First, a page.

The man is a master of the written word.

The poem below is a selection from Song of the Lotus Eaters by Tennyson, which Maxwell has placed as an epigraph to the novel, and from which he chose the title. I have also included the following four lines from the poem, which he did not use.

Then I chose the picture from a boat ride on Crooked River in Northern Michigan, since that is where I know the most profusion of leaves. And where apple trees grow wild in the woods and bear fruit!

Lo! in the middle of the wood, 
The folded leaf is woo'd from out the bud 
With winds upon the branch, and there 
Grows green and broad, and takes no care, 
Sun-steep'd at noon, and in the moon 
Nightly dew-fed; and turning yellow
Falls, and floats adown the air. 
Lo! sweeten'd with the summer light, 
The full-juiced apple, waxing over-mellow, 
Drops in a silent autumn night. 
All its allotted length of days,
The flower ripens in its place, 
Ripens and fades, and falls, and hath no toil, 
Fast-rooted in the fruitful soil. 

Alfred, Lord Tennyson, 1833

What I would like you to notice about this is the seamless rhythmic beauty of the English language in poetic forms that characterized so much of the great Romantic and Victorian poetry. Musicality!





























Sunday, June 08, 2014

Picking and Choosing .


Outside my window onto the Northern Michigan woods, this tree was the favorite of woodpeckers, large and small. Each year its hold on life diminished, until finally it was a dead tree that the birds still spent a lot of time on. Why did they choose this tree?

One of my favorite lines in the poem below is: "Humming-bug, the candles are not wired . .." I am not going to pretend to completely explain this poem, which people seem to write dissertations on. But I like it very much for how it includes so many different knowledges.


PICKING AND CHOOSING

Literature is a phase of life. If one is afraid of it,
the situation is irremediable; if one approaches it familiarly,
what one says of it is worthless.
The opaque allusion, the simulated flight upward,
accomplishes nothing. Why cloud the fact
that Shaw is self-conscious in thee field of sentiment
but is otherwise rewarding; that James
is all that has been said of him. It is not Hardy the novelist
and Hardy the poet, but one man interpreting life as emotion.
The critic should know what he likes:
Gordon Craig with his "this is I" and "this is mine,"
with his three wise men his "sad French greens" and his "Chinese cherry"
Gordon Craig so inclinational and unashamed--a critic.
And Burke is a psychologist, of acute raccoon-like curiosity.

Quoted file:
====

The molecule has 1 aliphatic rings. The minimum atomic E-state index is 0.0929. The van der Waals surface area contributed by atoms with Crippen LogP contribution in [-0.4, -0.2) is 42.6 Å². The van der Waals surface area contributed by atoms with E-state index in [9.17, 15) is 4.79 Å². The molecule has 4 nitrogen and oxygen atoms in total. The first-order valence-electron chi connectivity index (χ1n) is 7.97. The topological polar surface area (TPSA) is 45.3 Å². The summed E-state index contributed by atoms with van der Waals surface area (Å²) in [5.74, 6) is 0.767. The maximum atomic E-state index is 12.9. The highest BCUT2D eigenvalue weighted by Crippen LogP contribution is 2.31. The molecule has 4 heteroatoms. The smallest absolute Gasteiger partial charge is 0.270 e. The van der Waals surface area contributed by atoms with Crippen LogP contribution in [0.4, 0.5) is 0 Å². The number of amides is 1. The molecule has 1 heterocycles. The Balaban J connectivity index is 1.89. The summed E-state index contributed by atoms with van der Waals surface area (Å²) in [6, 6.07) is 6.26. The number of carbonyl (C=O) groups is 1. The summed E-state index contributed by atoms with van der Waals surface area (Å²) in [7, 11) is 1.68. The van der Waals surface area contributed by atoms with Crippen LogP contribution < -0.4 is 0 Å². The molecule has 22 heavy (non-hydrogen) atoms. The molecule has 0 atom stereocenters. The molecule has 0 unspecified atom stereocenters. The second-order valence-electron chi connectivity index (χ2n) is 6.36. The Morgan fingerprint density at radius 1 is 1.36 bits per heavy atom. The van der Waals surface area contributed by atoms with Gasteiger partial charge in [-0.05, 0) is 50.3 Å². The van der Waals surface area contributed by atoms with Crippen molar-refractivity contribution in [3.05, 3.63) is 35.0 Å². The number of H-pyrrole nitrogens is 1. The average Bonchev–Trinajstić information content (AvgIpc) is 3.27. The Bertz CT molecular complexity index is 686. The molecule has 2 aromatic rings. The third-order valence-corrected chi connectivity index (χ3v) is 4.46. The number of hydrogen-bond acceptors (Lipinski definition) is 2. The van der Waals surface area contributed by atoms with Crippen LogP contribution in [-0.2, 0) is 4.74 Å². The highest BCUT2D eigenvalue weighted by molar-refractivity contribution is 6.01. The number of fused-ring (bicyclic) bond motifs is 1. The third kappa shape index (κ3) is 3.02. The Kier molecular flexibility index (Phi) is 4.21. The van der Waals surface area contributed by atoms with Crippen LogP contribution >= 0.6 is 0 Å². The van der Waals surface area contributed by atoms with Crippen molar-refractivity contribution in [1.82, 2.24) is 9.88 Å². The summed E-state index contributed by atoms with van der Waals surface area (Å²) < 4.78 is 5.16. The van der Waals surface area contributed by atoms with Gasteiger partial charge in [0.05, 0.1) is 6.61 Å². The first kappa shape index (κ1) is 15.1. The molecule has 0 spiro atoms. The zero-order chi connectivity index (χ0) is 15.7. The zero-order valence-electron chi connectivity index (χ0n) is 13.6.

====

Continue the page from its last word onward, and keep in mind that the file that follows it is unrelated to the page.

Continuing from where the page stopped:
Summa diligentia; to the humbug whose name is so amusing--
very young and very rushed, Caesar crossed the Alps
on the top of a "diligence"!
We are not daft about the meaning,
but this familiarity with wrong meanings puzzles one.
Humming-bug, the candles are not wired for electricity.
Small dog, going over the lawn nipping the linen and saying
that you have a badger--remember Xenophon;
only rudimentary behavior is necessary to put us on the scent.
"A right good salvo of barks," a few strong wrinkles puckering
the skin between the ears is all we ask.

Marianne Moore from The Complete Poems
Penguin Classic, page 45.

Saturday, June 07, 2014

Painting the Barn White


Here ia another of my mother's slides from, perhaps, the summer of 1956. The barn hasn't been painted for a long time (ever?) and is soaking up the paint. The house was built between 1860 and 1870 and the barns must have some later. I looked them up on Google Earth (from the air!) and it looks like one of the barns (there were of them, placed in an L-shape) has been torn down. I did a lot of painting, too, before I left home in rural New York State to attend the alma mater of my parents, the University of Arizona. I painted the clapboards of the addition to the house (one coat of linseed oil, two coats of white paint) for $1 per hour, which I saved for college. The year before I had painted the metal roof of the house, one section at a time. I've been telling the story of what we call The Farm in this blog over many posts. To find them put "the farm" in the search box at the upper left.

Far away in Scandinavia, a nightingale is singing in this poem by Tomas Transtromer. Like this blog, this poem is also about time and memory. Unluckily, I haven't been able to find anything about Badelunba.

The Nightingale in Badelunba

In the green midnight at the nightingale's northern boundary. Heavy leaves hang in a trance, the deaf motorcars rush toward the neon-line. The voice of the nightingale does not step aside, it is as penetrating as the crowing of a cock, but lovely, and without vanity. I was in prison and it visited me. I was sick and it visited me. I wasn't aware of it then, but I am now. Time streams down from sun and moon and into all the tick-tock, tick-tock-thankful clocks. But just here no time exists. Except for the voice of the nightingale, the raw resounding tones that hone the pallid scythe of the night sky.

Tomas Transtromer, from Inspired Notes; poems of Tomas Transtromer, translated by John F. Deane, Dedalus Press (Irelnad) 2011, page 47.

Write a paragraph-poem about time, memory, birdsong and/or the distant past. Try to coin some hyphenated words like "neon-line" or "tick-tock-thankful." And sleep well!


Friday, June 06, 2014

A grassy field in late summer

A single click on the picture will enlarge it.